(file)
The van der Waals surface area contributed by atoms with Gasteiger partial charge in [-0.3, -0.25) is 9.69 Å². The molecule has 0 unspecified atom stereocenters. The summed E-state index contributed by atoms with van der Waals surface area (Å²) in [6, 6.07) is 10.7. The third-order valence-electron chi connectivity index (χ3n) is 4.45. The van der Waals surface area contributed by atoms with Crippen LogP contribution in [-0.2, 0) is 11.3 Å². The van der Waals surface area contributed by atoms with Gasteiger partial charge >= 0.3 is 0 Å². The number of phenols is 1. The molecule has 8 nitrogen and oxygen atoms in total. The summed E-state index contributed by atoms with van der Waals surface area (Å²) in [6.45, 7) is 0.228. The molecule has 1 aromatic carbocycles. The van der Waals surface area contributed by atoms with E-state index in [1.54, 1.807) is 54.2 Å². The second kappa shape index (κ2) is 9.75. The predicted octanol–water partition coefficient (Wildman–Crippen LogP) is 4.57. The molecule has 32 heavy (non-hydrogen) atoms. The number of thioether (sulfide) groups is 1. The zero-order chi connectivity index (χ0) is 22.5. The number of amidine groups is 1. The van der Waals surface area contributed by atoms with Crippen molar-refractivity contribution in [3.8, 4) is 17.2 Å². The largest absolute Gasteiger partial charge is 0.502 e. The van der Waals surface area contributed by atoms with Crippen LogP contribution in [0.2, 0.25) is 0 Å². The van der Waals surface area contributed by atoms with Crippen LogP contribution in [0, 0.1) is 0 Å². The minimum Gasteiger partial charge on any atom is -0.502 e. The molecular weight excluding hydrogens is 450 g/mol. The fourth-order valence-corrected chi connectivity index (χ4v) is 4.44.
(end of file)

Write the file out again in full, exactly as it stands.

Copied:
The van der Waals surface area contributed by atoms with Gasteiger partial charge in [-0.3, -0.25) is 9.69 Å². The molecule has 0 unspecified atom stereocenters. The summed E-state index contributed by atoms with van der Waals surface area (Å²) in [6, 6.07) is 10.7. The third-order valence-electron chi connectivity index (χ3n) is 4.45. The van der Waals surface area contributed by atoms with Crippen LogP contribution in [-0.2, 0) is 11.3 Å². The van der Waals surface area contributed by atoms with Gasteiger partial charge >= 0.3 is 0 Å². The number of phenols is 1. The molecule has 8 nitrogen and oxygen atoms in total. The summed E-state index contributed by atoms with van der Waals surface area (Å²) in [6.45, 7) is 0.228. The molecule has 1 aromatic carbocycles. The van der Waals surface area contributed by atoms with E-state index in [1.54, 1.807) is 54.2 Å². The second kappa shape index (κ2) is 9.75. The predicted octanol–water partition coefficient (Wildman–Crippen LogP) is 4.57. The molecule has 32 heavy (non-hydrogen) atoms. The number of thioether (sulfide) groups is 1. The zero-order chi connectivity index (χ0) is 22.5. The number of amidine groups is 1. The van der Waals surface area contributed by atoms with Crippen molar-refractivity contribution in [3.8, 4) is 17.2 Å². The largest absolute Gasteiger partial charge is 0.502 e. The van der Waals surface area contributed by atoms with Crippen LogP contribution in [0.2, 0.25) is 0 Å². The van der Waals surface area contributed by atoms with Crippen LogP contribution in [0, 0.1) is 0 Å². The minimum Gasteiger partial charge on any atom is -0.502 e. The molecular weight excluding hydrogens is 450 g/mol. The fourth-order valence-corrected chi connectivity index (χ4v) is 4.44.